Being a Shark: The Full System Sell
Perhaps your solution is radically different, nothing like today’s databases. Maybe data is converted into laser beams, mixed via fiber optics to generate intense color patterns, and etched into reusable light–sensitive silicon pyramids. This is such a leap forward that current database technologies will become extinct. Co–existence isn’t possible.
This dramatic evolution calls for a full system sale: replacing the dominant carnivore. Customers will need to gut their Oracle (or DB2 or SQL Server) databases, abandon their environment, swim in a new direction. You will have to convince them of huge advantages, since customers have invested heavily in their current solution.
To compete with the big fish, you’ll need a direct, expect product shoot–outsenterprise–class sales team plus glossy marketing materials, big reference customers and endorsements from industry analysts. Customers will have long selling cycles, high expectations, and will need to see your product perform against the competition. Market visibility is a challenge, with so many companies stirring up the sea floor.
The incumbents will counter–attack using their size and market power: highlighting the risk in an unproven technology; identifying checklist items you are missing; rallying reference accounts and executive contacts; raising regulatory barriers; offering polished technical training; serving up more complete platforms and Internationalized versions. They have large, well–trained competitive teams circling to find your weaknesses. Still, there’s good eating if you can survive and thrive.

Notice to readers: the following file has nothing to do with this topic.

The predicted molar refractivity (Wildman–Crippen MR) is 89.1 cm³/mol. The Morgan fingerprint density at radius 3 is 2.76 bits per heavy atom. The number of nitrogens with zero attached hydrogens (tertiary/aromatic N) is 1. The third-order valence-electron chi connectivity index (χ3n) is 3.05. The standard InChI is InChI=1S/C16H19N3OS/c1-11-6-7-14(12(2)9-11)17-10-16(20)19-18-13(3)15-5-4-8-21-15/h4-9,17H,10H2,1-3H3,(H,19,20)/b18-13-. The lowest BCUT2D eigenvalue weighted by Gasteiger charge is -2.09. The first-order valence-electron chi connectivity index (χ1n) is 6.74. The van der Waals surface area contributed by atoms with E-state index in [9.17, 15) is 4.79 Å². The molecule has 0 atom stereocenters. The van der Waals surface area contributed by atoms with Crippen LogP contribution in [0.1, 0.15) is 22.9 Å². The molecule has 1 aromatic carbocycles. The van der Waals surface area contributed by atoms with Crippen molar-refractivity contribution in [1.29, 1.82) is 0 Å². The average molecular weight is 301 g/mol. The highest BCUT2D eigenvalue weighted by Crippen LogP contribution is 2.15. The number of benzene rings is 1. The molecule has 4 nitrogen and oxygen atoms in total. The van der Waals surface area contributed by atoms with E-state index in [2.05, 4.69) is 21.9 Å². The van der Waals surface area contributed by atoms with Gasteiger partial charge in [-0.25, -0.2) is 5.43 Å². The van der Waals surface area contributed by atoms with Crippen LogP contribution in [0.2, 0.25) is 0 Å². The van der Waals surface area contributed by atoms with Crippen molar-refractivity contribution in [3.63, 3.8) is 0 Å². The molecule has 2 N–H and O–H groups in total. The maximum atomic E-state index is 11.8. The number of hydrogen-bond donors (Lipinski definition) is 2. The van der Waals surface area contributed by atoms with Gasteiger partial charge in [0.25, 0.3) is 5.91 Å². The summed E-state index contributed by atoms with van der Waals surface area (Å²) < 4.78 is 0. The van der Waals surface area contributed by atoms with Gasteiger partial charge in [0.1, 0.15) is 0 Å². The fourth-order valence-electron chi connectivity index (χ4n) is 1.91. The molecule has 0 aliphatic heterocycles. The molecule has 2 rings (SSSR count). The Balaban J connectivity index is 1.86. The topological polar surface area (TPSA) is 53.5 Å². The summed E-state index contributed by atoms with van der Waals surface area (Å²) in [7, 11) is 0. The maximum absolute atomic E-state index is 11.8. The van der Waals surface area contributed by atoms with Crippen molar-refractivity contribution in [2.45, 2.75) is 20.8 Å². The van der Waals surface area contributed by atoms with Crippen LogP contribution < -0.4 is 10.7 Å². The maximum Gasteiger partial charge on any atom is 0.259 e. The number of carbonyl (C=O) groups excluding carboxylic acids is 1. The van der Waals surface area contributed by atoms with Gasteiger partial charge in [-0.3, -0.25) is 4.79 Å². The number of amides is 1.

Even though VCs like to fund these major carnivore concepts, few new species survive in the wild. They starve before they can mature. It’s taken decades to supplant mainframe dinosaurs, years for wireless to chase away dial–up, and we’re still waiting for self–healing networks.
Pilot Fish: Extending the Ecosystem
If you help the big fish improve their solutions, you don’t need to fight along side them. You can swim alongside the sharks and keep their customers happy. This strategy is sometimes called “partnering” or “joining the ecosystem.” In our database example, imagine that you can sell Oracle customers a special tool that makes their existing reports run 100 times faster. Here, our goal isn’t to replace Oracle, but to extract money from their customers by filling a product–sized niche. Lower risk, smaller rewards.